Tuesday, May 18, 2010

PC Software Piracy In RP Remains At 69%

The software piracy rate or installations of unlicensed software in personal computers (PCs) in the Philippines remained unchanged at sixty-nine (69%) percent from 2007 to 2009 and losses caused by software piracy increased from $202 million in 2008 to $217 million in 2009. In the Asia-Pacific region, the PC software piracy rate fell from 61 percent in 2008 to 59 percent in 2009 but the dollar losses from illegal software rose to over $16.5 billion.These are among the findings of the Seventh Annual Global Software Piracy Study by the Business Software Alliance (BSA), an international association representing the global software industry, in partnership with market research firm International Data Corp. (IDC).

The IDC study found that while the Asia-Pacific remains the region with the highest dollar losses from use of unlicensed software, anti-piracy education and enforcement campaigns spearheaded in recent years by the software industry, national and local governments, and law enforcement agencies have made commendable progress in bringing down piracy rates. Speaking on behalf of the local software industry, Atty. Bien Marquez III, BSA Consultant for the Philippines, said that the results of the study makes it clear that there is still much to be done to bring the software piracy rate down further in the country.

Additional key findings from the study include:
  • Global PC software piracy dropped in 54 of the 111 countries studied. However, the worldwide piracy rate rose from 41 percent in 2008 to 43 percent in 2009 due to exponential growth in PC software deployments in emerging economies.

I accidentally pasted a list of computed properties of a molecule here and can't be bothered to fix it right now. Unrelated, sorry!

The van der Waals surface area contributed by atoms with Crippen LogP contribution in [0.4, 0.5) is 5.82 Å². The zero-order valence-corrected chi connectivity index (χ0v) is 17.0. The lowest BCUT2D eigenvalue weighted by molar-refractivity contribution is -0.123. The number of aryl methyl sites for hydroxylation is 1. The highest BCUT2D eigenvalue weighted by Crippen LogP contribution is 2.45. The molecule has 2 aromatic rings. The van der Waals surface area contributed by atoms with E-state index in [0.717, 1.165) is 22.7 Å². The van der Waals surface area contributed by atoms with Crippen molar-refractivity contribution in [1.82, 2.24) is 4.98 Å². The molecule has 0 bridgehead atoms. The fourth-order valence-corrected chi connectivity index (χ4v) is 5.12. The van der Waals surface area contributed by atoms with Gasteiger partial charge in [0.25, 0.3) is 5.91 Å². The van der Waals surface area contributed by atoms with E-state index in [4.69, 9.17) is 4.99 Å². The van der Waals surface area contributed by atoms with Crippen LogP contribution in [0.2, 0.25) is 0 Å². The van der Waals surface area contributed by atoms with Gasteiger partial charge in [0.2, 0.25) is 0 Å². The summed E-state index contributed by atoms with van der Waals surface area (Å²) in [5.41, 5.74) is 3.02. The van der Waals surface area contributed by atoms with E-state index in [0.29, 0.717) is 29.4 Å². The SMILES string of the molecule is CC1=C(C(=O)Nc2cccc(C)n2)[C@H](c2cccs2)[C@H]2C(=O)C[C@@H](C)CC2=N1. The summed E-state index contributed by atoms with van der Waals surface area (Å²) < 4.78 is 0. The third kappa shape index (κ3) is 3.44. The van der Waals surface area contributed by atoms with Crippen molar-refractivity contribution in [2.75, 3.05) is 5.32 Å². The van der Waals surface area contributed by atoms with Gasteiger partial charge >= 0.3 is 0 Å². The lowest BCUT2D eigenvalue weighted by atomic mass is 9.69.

• The United States, Japan, and Luxembourg continue to hold the lowest piracy rates among the economies surveyed (20, 21, and 21 percent, respectively).
  • In the Asia-Pacific, economies with the highest piracy rates include Sri Lanka, Indonesia, Vietnam and Pakistan.

The 2009 BSA/IDC Global PC Software Piracy Study covers piracy of all software that runs on PCs, including desktops, laptops, and ultra-portables, including netbooks. This includes operating systems, systems software, such as databases and security packages, and applications software, with legitimate free software and open source software covered by the scope of the study. IDC used proprietary statistics for software and hardware shipments and enlisted IDC analysts in more than 60 countries to review local market conditions and estimate the rate of PC software piracy around the world.

No comments:

Post a Comment

Read This Before Leaving a Comment

1. Use your real or username, not keywords
2. No signature links in your comments
3. No foul language (please)

Comments not adhering to these rules will be deleted